Monday, July 8, 2013

The Path of Richard Matheson

Richard Matheson (1926-2013), author of such influential novels as I Am Legend (1954), The Shrinking Man (1956) and Hell House (1971), passed away recently--on Sunday, the 23rd of June--at the age of 87.  Though he wrote many classic novels, short stories, teleplays and screenplays in a wide range of genres (everything from westerns to war stories to comedies to biopics to mainstream melodramas), without a doubt he was best known for his supernatural short stories.  Many of these contemporary tall tales, in the form of the numerous haunting teleplays he wrote for such television shows as the original version of The Twilight Zone, have embedded themselves firmly in the collective consciousness of most Americans without many of them ever having heard the name "Richard Matheson."

His first published short story, entitled "Born of Man and Woman" (1950), though only a few pages long, contains more raw terror and intensity than any 500-page novel by either Stephen King or Dean R. Koontz (and King and Koontz would agree with that statement), and is a portentous omen of the types of stories Matheson would hone to perfection later in his six-decade-long career.  In fact, Matheson chose "Born of Man and Woman" as the title piece of his debut story collection, published by Chamberlain Press in 1954.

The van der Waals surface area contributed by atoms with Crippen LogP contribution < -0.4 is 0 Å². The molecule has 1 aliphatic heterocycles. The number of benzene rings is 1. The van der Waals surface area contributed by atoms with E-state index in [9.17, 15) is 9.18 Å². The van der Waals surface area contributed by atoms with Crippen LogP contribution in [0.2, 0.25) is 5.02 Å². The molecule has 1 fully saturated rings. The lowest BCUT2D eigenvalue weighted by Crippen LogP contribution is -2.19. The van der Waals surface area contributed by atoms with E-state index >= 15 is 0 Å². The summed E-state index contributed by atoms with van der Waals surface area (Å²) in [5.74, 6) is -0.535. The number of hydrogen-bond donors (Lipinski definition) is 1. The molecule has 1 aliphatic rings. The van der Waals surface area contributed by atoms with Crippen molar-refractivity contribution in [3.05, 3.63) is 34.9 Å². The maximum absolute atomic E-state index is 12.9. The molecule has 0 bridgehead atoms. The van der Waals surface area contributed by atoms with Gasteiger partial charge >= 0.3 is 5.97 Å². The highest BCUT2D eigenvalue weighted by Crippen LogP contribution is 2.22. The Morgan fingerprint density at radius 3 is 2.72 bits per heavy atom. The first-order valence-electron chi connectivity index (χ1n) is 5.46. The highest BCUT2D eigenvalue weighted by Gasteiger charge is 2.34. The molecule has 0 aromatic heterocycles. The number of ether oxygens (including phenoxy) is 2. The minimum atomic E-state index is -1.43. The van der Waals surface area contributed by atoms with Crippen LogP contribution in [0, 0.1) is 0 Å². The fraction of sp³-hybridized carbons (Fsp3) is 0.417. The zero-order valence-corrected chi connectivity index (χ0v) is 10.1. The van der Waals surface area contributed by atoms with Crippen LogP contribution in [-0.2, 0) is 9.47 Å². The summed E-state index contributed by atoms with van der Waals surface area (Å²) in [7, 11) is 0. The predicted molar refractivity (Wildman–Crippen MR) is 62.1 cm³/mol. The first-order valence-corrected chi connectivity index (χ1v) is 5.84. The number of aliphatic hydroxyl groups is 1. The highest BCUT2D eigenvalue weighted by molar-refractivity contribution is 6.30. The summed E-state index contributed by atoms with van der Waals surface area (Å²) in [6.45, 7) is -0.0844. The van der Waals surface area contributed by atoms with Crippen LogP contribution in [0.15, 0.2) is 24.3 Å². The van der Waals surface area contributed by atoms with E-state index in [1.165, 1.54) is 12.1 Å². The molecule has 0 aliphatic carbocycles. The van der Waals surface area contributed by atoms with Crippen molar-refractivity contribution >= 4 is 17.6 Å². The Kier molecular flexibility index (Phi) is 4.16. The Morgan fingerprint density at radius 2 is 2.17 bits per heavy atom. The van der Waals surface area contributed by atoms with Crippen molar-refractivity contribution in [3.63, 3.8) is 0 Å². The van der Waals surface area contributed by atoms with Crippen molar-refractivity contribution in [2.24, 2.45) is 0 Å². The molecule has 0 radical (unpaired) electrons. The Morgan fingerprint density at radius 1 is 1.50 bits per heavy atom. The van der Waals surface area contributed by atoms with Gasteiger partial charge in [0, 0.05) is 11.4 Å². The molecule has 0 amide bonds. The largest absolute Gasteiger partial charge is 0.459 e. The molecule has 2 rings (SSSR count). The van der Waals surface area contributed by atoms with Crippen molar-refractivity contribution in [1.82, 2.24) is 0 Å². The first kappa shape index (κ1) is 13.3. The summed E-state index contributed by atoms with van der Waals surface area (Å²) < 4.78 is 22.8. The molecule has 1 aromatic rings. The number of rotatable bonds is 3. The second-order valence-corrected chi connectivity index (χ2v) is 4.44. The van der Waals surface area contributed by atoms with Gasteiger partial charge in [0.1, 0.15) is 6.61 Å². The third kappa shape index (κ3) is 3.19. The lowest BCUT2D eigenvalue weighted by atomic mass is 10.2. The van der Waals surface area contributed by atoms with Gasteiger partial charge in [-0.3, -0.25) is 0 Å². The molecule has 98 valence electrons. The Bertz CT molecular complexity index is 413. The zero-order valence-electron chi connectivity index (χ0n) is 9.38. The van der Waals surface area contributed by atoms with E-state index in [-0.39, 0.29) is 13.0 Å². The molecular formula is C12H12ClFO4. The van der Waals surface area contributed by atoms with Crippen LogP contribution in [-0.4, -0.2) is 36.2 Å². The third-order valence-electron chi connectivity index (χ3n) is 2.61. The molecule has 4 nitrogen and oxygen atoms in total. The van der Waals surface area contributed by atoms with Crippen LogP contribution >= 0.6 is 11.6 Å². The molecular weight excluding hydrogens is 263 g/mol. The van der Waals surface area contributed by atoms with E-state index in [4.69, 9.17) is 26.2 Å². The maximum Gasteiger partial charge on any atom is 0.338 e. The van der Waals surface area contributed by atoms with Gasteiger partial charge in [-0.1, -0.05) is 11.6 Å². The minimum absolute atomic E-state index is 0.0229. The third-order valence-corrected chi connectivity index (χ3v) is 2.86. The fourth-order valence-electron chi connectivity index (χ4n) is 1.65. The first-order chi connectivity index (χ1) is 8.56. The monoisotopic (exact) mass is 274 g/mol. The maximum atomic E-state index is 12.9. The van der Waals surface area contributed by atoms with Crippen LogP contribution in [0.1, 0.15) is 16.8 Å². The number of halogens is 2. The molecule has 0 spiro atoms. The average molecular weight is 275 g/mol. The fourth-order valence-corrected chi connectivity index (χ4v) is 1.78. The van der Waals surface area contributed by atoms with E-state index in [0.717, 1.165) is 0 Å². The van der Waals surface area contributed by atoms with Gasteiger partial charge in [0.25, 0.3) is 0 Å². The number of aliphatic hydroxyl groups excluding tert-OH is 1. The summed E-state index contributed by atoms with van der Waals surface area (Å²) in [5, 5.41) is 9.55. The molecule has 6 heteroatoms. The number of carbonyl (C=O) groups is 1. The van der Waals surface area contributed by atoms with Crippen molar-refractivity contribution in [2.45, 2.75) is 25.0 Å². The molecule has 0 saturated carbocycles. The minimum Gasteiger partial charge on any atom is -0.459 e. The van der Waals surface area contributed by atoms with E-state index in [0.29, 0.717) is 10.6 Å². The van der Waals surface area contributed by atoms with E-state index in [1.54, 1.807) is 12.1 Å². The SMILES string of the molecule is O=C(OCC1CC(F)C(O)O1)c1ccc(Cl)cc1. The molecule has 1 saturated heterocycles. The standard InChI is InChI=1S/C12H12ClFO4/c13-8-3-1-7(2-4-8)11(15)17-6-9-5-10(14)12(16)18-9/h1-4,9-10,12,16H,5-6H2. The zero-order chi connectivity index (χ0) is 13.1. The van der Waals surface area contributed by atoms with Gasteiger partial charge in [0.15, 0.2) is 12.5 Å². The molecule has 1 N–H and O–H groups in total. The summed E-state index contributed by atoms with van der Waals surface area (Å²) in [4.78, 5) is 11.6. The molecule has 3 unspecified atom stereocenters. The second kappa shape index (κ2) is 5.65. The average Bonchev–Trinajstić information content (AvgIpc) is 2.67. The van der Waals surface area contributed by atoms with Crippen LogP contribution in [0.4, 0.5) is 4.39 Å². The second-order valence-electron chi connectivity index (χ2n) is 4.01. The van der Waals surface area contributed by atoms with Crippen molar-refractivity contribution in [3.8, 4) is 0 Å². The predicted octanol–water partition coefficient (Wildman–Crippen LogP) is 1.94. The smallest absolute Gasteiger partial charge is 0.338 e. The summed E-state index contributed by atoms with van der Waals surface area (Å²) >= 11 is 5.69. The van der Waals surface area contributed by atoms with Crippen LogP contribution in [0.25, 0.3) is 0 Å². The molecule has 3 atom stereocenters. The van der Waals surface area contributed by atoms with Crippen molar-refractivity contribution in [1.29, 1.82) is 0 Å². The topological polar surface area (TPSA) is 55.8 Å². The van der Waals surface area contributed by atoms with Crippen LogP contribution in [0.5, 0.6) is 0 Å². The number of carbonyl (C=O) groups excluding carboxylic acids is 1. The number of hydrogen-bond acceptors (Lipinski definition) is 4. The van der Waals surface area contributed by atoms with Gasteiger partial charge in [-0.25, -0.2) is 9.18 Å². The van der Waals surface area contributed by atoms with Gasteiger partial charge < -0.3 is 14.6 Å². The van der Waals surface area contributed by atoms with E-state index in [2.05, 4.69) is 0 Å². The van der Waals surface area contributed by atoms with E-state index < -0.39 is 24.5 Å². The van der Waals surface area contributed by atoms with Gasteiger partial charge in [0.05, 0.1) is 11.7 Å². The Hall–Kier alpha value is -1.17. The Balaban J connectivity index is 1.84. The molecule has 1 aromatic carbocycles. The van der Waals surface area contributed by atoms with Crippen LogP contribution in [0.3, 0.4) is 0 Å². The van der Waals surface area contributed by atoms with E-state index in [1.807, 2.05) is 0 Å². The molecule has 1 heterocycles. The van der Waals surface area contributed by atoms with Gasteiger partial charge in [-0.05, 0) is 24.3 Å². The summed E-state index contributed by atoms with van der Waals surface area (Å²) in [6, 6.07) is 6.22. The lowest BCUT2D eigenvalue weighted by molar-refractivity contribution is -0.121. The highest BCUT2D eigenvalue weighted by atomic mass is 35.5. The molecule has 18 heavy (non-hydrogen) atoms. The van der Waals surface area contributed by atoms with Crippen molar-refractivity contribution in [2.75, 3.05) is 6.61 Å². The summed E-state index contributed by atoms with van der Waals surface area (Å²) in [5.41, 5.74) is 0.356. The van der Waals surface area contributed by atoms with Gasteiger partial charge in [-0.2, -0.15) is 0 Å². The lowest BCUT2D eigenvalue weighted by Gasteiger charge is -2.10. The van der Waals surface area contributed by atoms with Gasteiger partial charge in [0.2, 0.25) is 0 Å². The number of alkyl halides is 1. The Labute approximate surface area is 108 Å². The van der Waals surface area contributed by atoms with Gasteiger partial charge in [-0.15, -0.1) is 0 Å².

But the Matheson book that will be of the greatest interest to any dedicated cryptoscatologist is his 1993 metaphysical nonfiction book THE PATH, a curious condensation and reinterpretation of Harold W. Percival's classic but obscure Theosophical tome--over 1,000 pages long and the result of 34 years of research--entitled THINKING AND DESTINY (1946) which deals, in Percival's own words, "with the entirety of the universe beyond the range of human thought."  In The Path, Matheson attempts to simplify Percival's heady thoughts about the occult destiny of mankind into simple language that can be easily comprehended by the layman.

By the way, Percival also wrote a valuable book about Freemasonry entitled MASONRY AND ITS SYMBOLS (1952), which I would highly recommend for anyone interested in casting light on the hidden meanings of Masonry.






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